Government plan could be boon for Yorkshire’s creatives
Monday, August 12, 2019
With an economy worth an estimated £110bn per year, it is perhaps unsurprising that Yorkshire is not shy in shouting proudly about its successes, and it is against this backdrop that Yorkshire Day is celebrated on 1 August each year.
Beginning in 1975 as part of a protest movement against local government reforms that came into force the previous year, the day continues to provide residents of the UK’s biggest county with an opportunity to come together to celebrate its history, heritage and huge contribution to the UK economy.
In print the day is marked annually at an event held in Leeds organised by the BPIF and its Yorkshire special interest group CDI as well as The Stationers’ Company and Boss.
CDI president Robert McClements says: “Yorkshire Day is important for the county because it’s an opportunity to reflect and celebrate the achievements that we’ve made.
“And this event really provides a meeting place for all of the different overlapping circles, organisations and individuals that collaborate around this amazing industry.”
While CDI’s members come from across the full spectrum of the region’s creative industries, print remains at its core.
“I believe that the printing industry has to understand its competitors and to work with them. We create a forum for that discussion and exchange of ideas that strengthens the sector in its widest definition, and recognises the progress that’s being made in this area,” adds McClements, acknowledging the region’s rich print history.
“Leeds was a classic cluster around print. It started off with heavy engineering; that built big printing machines which supported the printing companies, and they spawned all of the advertising agencies around it. Now that’s merging into television and digital – it’s part of that communications journey.”
Northwolds Print Works managing director Gurdev Singh adds: “Print has been such an integral part of the overall industry up here and there’s been a lot of innovation and investment in print, particularly throughout the 1990s and early 2000s.
“I think where it started was with the number of direct mail printers up here. In the late 1980s electoral rolls became open for direct mail and a lot of printers up here were doing work for the banks and building societies because they had secure sites, which not everybody across the UK had.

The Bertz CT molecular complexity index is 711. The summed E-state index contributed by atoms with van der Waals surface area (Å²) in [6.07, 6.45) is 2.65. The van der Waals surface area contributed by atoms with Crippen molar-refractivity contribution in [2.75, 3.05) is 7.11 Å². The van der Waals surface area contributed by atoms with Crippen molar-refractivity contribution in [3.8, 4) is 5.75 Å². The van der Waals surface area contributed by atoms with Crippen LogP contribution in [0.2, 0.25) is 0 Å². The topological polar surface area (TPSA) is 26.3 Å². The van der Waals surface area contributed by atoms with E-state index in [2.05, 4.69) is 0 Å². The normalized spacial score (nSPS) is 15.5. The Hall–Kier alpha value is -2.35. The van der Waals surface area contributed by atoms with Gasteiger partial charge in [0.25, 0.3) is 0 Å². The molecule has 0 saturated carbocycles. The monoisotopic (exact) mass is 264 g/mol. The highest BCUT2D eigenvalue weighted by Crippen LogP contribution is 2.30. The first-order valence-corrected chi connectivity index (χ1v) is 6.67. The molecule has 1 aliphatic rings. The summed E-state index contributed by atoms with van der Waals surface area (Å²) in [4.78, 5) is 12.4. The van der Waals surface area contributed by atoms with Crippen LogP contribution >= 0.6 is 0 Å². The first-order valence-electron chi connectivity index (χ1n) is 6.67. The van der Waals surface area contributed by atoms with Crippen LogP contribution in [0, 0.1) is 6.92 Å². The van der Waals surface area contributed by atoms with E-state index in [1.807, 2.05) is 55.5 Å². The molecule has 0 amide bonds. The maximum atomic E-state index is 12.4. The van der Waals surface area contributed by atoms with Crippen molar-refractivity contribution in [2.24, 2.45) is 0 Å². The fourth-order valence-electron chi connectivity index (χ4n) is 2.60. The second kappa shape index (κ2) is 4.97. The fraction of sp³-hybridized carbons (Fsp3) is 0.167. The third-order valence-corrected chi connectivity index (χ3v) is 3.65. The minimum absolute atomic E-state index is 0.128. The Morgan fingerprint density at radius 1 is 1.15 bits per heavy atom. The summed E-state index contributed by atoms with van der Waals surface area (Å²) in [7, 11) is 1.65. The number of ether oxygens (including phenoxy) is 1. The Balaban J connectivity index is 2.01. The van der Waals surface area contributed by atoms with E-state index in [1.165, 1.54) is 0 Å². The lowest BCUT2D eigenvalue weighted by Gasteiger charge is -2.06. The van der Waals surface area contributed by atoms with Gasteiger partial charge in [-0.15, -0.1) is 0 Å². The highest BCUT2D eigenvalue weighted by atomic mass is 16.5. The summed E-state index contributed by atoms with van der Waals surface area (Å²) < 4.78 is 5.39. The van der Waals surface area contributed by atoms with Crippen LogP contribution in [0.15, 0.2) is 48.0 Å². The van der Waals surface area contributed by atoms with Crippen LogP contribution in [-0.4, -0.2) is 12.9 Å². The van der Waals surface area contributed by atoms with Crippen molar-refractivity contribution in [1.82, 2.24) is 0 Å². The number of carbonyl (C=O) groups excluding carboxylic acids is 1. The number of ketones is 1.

“So they were producing cheques and statements that then helped them to move progressively into direct mail. More and more that then helped to produce people with the skills to do variable data onto paper, and then that variable data was done across multiple channels and it moved into digital print and then into digital and online communications.”
He says Leeds in particular is now “competing heavily with Manchester and London”, especially when it comes to start-ups and the digital economy.
“The Manchester and Leeds universities are also really strong and in Leeds a very large proportion of graduates stay in the area, which really helps us.”
One of the major topics of conversation at the BPIF event was new Prime Minister Boris Johnson’s vow to “turbo-charge the North’s economy as we leave the European Union” by announcing plans to create high-speed connections across the area’s rail network and pledging to narrow the north-south divide and “unleash the power of our great regions”.
But for many a major frustration is not the speed of the rail connection between major cities, rather the lack of facilities on existing connections that make it difficult to achieve maximum productivity while travelling.
“I don’t care if I can get to London half an hour quicker or not, the frustration at grass roots is that I can be on LNER [London North Eastern Railway] and the wifi is a joke,” says PMG Print Management managing director Mike Roberts.
“I think moves to reduce the north-south divide are getting there, but Yorkshire itself needs to take the lead. As a Yorkshire person of a certain age, you’ve been brought up with a north-south divide and that stubbornness or grittiness – we want to prove that we’re as good as the South East or the South West.”
Many Northern creatives that work both in print and the connected industries have spoken of their keenness to support one another, including Yorkshire designer and painter William Watson-West, who was displaying printed versions of his artwork at the BPIF event.
“Often everything is so London-centric that I think it’s important to make sure that somewhere like Leeds stays on the map and is at the forefront of technology,” he says.
“Supporting local printers is an important factor for me, it does mean that my costs are higher, but it’s great to be able to drive for an hour or so and meet the people who are going to be doing it.”
The Printing Charity extended its judging for the Print Futures Awards to Leeds for the first time in June, interviewing 40 young people across two days.
Chief executive Neil Lovell says: “We had a lot of applications from within and around [Yorkshire] and we felt that the sensible thing to do was to interview in the area.
“Leeds was fantastic; we had two really strong, great inspiring judging days. The current generation of talent that’s in the sector in these organisations are really hungry to grow and learn, are enthusiastic and are doing some really interesting things. They don’t necessarily describe themselves as being in print – they’re in communications, technical and customer-facing businesses.”
More than half of those interviewed by the charity in Leeds – who predominantly hailed from the city and the wider South Yorkshire area – were ultimately presented with one of this year’s record 93 Print Futures Awards.
Lovell concludes: “There needs to be more recognition of the creative talent that’s not just in London. We need a strong economy – and a strong economy isn’t just for the South.”